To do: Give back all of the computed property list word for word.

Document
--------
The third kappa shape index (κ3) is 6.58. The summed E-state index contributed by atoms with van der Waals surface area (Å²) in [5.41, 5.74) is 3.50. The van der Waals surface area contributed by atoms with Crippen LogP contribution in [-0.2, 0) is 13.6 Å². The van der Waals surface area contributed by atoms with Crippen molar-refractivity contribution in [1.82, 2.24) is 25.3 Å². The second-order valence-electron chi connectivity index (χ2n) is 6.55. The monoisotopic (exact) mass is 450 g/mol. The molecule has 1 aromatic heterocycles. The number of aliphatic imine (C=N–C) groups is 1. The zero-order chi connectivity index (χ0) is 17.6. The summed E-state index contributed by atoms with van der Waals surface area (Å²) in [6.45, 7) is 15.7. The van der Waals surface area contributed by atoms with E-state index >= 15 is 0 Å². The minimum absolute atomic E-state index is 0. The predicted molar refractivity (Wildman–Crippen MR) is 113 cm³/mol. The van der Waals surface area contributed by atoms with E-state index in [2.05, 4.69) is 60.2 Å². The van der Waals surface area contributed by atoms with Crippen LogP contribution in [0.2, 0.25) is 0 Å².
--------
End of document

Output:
The third kappa shape index (κ3) is 6.58. The summed E-state index contributed by atoms with van der Waals surface area (Å²) in [5.41, 5.74) is 3.50. The van der Waals surface area contributed by atoms with Crippen LogP contribution in [-0.2, 0) is 13.6 Å². The van der Waals surface area contributed by atoms with Crippen molar-refractivity contribution in [1.82, 2.24) is 25.3 Å². The second-order valence-electron chi connectivity index (χ2n) is 6.55. The monoisotopic (exact) mass is 450 g/mol. The molecule has 1 aromatic heterocycles. The number of aliphatic imine (C=N–C) groups is 1. The zero-order chi connectivity index (χ0) is 17.6. The summed E-state index contributed by atoms with van der Waals surface area (Å²) in [6.45, 7) is 15.7. The van der Waals surface area contributed by atoms with E-state index >= 15 is 0 Å². The minimum absolute atomic E-state index is 0. The predicted molar refractivity (Wildman–Crippen MR) is 113 cm³/mol. The van der Waals surface area contributed by atoms with E-state index in [2.05, 4.69) is 60.2 Å². The van der Waals surface area contributed by atoms with Crippen LogP contribution in [0.2, 0.25) is 0 Å².